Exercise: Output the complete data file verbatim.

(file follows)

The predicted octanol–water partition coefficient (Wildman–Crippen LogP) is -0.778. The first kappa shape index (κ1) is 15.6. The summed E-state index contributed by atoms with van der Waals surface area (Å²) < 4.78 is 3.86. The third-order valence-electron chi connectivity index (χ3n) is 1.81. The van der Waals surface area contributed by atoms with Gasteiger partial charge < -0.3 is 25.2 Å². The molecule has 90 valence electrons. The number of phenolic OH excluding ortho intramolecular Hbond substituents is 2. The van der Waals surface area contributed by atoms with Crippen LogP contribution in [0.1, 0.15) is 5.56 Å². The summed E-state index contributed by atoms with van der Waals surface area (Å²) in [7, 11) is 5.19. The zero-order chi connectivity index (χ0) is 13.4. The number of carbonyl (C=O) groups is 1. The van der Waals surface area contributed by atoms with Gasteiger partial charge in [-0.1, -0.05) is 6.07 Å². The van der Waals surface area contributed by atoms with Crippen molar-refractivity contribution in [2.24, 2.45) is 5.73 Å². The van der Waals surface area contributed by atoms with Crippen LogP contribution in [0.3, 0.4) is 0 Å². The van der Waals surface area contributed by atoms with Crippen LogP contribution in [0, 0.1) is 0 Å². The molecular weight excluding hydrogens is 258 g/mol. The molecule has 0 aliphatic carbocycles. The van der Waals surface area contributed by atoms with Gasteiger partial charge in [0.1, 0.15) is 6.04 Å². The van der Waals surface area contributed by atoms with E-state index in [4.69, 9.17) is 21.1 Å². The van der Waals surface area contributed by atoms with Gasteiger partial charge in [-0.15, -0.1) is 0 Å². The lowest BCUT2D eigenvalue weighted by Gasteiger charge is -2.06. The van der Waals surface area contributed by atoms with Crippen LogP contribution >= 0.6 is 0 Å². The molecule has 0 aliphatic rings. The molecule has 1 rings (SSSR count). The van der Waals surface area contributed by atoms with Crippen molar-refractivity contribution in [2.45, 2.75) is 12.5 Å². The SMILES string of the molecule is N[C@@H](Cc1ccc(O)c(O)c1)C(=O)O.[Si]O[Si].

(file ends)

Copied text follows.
The predicted octanol–water partition coefficient (Wildman–Crippen LogP) is -0.778. The first kappa shape index (κ1) is 15.6. The summed E-state index contributed by atoms with van der Waals surface area (Å²) < 4.78 is 3.86. The third-order valence-electron chi connectivity index (χ3n) is 1.81. The van der Waals surface area contributed by atoms with Gasteiger partial charge < -0.3 is 25.2 Å². The molecule has 90 valence electrons. The number of phenolic OH excluding ortho intramolecular Hbond substituents is 2. The van der Waals surface area contributed by atoms with Crippen LogP contribution in [0.1, 0.15) is 5.56 Å². The summed E-state index contributed by atoms with van der Waals surface area (Å²) in [7, 11) is 5.19. The zero-order chi connectivity index (χ0) is 13.4. The number of carbonyl (C=O) groups is 1. The van der Waals surface area contributed by atoms with Gasteiger partial charge in [-0.1, -0.05) is 6.07 Å². The van der Waals surface area contributed by atoms with Crippen molar-refractivity contribution in [2.24, 2.45) is 5.73 Å². The van der Waals surface area contributed by atoms with Crippen LogP contribution in [0.3, 0.4) is 0 Å². The van der Waals surface area contributed by atoms with Crippen LogP contribution in [0, 0.1) is 0 Å². The molecular weight excluding hydrogens is 258 g/mol. The molecule has 0 aliphatic carbocycles. The van der Waals surface area contributed by atoms with Gasteiger partial charge in [0.1, 0.15) is 6.04 Å². The van der Waals surface area contributed by atoms with E-state index in [4.69, 9.17) is 21.1 Å². The van der Waals surface area contributed by atoms with Gasteiger partial charge in [-0.15, -0.1) is 0 Å². The lowest BCUT2D eigenvalue weighted by Gasteiger charge is -2.06. The van der Waals surface area contributed by atoms with Crippen LogP contribution >= 0.6 is 0 Å². The molecule has 0 aliphatic rings. The molecule has 1 rings (SSSR count). The van der Waals surface area contributed by atoms with Crippen molar-refractivity contribution in [2.45, 2.75) is 12.5 Å². The SMILES string of the molecule is N[C@@H](Cc1ccc(O)c(O)c1)C(=O)O.[Si]O[Si].